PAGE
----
‘Euradwaste’ conference debates EU policy on radwaste and public acceptance of nuclear challenges

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Publish date: April 2, 2004

Written by: Soizick Martin

LUXEMBOURG—The European Commission’s proposed “Nuclear Package,” which contains a raft of suggestions regarding nuclear legislation within European Union, will not be adopted prior to the May 1st enlargement of the EU, it was announced at the Euradwaste ‘04 conference earlier this week.

The sixth European Commission, or EC, Euradwaste conference, held on March 29 to April 1, brought together a number of EU authorities, nuclear industry experts and NGOs to debate not only the Nuclear Package, but to discuss methods how better to address issues of communication and cooperation between the authorities and the general public about nuclear issues—particularly that public located in the vicinity of radioactive waste storage facilities.

The European Commission, or EC, has recently moved its nuclear offices from Brussels to Luxembourg, where the conference took place from March 29th to April 1.

Nuclear energy in Europe
Nuclear energy currently accounts for around one third of the EU’s electricity supply. Consequently, radioactive waste management is a priority for EU institutions—not only in terms of generating power, but also in terms of Europe’s future energy supply.

Such was the subject of the EC’s debate-igniting Green Paper “Toward a European Strategy for the Security of Energy Supply,” adopted by the EC in June 2002. The paper laid out the details for a “safe, permanent and publicly acceptable management solution for all nuclear waste” across Europe, and gave rise to many of the EC’s proposals in the Nuclear Package—which have raised equal, if not more, controversy.

But the issue will doubtless become more pressing after 10 new EU Member States—five of them from the former Soviet bloc, and four of them operating outmoded and dangerous Soviet built reactors—join the current 15 EU Member States on May 1st.

At stake in the debate over the Nuclear Package is the fate of waste from the EU’s soon-to-be 154 nuclear power plants—noted Christian Waeterloos, director of nuclear safety and safeguards issues at DG Energy and Transport, or DG TREN, echoing the theme of the EC Green Paper.

“After 1st May, 11 additional plants will have to be taken into account. The EC came to the conclusion that the question of security of supply in Europe was of major importance, but that the energy choices would remain within the competence of the Member States,” said Waeterloos during his opening speech Monday.

“These issues were all part of the negotiations with the candidate countries to the EU’s next enlargement.”

The Nuclear Package
On the heels of the EC Green Paper, the EC adopted the final text of Nuclear Package last year. The Nuclear Package proposed two EU directives on the general principles of nuclear safety that should be followed throughout the Union. Chief among these proposal were the suggestion that each nuclear nation in the EU cite and build deep geologic repositories for radioactive waste within a certain time frame, and that adequate finances be made available for decommissioning nuclear installations.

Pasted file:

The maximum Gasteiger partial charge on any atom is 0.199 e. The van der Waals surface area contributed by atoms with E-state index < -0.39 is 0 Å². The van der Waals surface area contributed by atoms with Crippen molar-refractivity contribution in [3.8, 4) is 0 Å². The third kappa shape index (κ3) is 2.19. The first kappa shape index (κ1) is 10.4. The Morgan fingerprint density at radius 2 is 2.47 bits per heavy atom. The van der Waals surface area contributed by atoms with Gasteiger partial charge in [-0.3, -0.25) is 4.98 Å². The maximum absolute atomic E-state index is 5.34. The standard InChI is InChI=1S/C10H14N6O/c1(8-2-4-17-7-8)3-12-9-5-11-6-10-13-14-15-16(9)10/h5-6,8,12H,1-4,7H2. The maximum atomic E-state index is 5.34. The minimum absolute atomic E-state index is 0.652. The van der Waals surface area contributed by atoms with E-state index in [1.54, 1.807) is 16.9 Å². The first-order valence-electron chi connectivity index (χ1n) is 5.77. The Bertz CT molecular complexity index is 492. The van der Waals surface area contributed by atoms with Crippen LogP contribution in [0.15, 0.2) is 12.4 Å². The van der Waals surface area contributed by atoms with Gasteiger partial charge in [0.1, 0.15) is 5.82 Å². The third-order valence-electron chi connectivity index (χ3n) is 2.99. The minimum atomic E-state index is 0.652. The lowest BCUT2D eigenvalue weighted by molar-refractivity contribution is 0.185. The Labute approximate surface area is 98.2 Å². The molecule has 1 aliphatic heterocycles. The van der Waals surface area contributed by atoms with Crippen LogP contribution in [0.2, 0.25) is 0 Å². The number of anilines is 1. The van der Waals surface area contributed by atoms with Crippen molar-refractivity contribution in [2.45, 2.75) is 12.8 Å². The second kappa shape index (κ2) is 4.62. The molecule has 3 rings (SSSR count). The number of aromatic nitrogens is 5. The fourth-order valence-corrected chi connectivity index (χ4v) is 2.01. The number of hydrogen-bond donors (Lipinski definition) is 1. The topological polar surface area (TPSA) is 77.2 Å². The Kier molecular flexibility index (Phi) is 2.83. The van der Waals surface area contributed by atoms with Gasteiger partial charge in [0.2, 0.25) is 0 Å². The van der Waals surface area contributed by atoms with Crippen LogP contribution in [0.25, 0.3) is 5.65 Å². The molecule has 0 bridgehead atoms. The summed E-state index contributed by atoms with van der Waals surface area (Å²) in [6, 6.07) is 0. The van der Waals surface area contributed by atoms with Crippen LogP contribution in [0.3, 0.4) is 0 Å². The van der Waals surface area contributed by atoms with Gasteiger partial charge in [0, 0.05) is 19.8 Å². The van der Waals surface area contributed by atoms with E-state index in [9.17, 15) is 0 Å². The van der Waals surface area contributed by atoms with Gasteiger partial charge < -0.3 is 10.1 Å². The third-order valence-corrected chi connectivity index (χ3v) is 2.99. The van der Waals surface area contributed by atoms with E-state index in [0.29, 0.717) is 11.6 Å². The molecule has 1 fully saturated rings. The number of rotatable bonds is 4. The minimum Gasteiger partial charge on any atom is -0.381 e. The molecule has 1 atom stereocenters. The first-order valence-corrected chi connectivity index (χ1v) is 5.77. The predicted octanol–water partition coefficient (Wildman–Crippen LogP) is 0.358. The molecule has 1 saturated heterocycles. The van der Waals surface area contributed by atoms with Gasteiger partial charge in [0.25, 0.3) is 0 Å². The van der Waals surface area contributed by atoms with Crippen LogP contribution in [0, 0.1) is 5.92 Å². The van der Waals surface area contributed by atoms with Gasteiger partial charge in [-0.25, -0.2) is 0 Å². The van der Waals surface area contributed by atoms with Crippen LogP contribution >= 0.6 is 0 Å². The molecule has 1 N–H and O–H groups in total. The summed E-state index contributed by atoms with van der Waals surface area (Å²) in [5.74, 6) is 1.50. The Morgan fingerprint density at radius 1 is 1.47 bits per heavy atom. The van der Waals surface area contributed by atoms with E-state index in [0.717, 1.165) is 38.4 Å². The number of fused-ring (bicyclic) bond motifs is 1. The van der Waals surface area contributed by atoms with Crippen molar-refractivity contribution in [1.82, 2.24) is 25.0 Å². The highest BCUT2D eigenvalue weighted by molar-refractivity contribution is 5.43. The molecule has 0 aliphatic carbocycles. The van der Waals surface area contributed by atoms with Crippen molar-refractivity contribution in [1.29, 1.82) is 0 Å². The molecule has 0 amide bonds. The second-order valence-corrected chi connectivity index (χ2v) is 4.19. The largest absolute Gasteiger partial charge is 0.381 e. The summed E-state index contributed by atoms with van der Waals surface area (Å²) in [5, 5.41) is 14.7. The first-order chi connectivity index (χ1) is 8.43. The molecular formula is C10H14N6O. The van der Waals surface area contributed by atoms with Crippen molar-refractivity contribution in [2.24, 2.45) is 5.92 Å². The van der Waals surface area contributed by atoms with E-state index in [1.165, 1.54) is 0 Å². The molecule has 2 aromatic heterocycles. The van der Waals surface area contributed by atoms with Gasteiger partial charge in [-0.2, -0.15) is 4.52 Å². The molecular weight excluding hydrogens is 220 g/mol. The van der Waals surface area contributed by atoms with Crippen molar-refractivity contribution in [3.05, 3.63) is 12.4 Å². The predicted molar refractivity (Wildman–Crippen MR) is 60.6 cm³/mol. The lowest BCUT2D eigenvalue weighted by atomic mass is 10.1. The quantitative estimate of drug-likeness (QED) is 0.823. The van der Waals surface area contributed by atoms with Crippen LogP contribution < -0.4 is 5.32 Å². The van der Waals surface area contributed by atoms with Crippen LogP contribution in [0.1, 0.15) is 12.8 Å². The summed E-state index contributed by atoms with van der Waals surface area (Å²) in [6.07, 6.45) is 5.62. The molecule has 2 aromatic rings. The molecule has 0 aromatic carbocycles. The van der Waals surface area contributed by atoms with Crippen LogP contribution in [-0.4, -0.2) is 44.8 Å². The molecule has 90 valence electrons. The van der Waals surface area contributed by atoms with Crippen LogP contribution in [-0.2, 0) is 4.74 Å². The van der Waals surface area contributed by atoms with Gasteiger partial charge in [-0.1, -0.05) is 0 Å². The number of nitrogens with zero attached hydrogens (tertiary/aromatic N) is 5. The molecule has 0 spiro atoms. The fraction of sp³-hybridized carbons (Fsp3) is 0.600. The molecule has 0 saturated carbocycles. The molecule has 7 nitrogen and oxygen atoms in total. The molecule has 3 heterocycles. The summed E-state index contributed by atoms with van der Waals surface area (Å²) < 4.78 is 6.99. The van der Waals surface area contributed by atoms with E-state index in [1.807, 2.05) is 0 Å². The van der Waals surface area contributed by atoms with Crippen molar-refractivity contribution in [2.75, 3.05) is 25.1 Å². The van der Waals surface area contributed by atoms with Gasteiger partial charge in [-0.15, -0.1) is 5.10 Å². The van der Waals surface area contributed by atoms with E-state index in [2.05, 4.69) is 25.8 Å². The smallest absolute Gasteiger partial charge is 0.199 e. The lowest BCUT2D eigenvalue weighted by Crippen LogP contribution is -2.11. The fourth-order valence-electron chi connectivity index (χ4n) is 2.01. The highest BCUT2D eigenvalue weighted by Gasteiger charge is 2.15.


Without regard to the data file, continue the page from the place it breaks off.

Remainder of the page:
The major aim of the package was to harmonize the different nuclear practices in each of the EU’s nations, especially the newly-accepted, formerly eastern bloc nations that have a weaker environmental tradition than their western counterparts.

Environmental controversy rages over package
The package quickly caused a hullabaloo in the Brussels arena, the seat of EU power. Environmentalists slammed it as too weak to improve the concrete, day to day nuclear power situation, especially when the package was compared to the already-adopted principles of the International Atomic Energy Agency, or IAEA. Environmentalists also said the weak Nuclear Package would provide a smokescreen for further nuclear development within the EU.

In January, the European Parliament, or EP, voted in favour of the package in plenary session, though important amendments were eventually made to the EC’s original text. However, because the legal base for this new legislation is the Euratom Treaty—for which there is no codified multi-lateral decision making procedure—the EP has only a consultative role in the future of the Nuclear Package, leaving the Council of Ministers to act as the sole EU legislature.

Will the Nuclear Package be legally binding?
The Nuclear Package presented at the conference was a much more thinned-out version than the original document, said observers, and it remains unclear, if the Nuclear Package is adopted after May 1st, whether it will have the status of binding legislation or simply a non-binding resolution. This is one of the Nuclear Package’s biggest snarls as it makes its way to passage or the dust-bin.

The Euradwaste conference’s first day of discussions was devoted to debate on EU radioactive waste management policies. Proposed legislation on this contained in the Nuclear Package is still under discussion in the Council of Ministers’ Atomic Questions Group, or AQD, in which a blocking minority of the European Union’s current 15 states—Germany, Finland, the United Kingdom, and Sweden—are opposing that the waste directive in the Nuclear Package become binding legislation.

Decommissioning funds dumped
Debates about the proposed Waste Directive among the Council of Ministers’ AQG, the Economic and Social Committee, and the EP led to changes in the original text.

For instance, nuclear decommissioning funds envisaged in the original text received a very negative reaction and are now absent from the current Nuclear Package text. The EP had, in January, lobbied for a stronger text on decommissioning funds.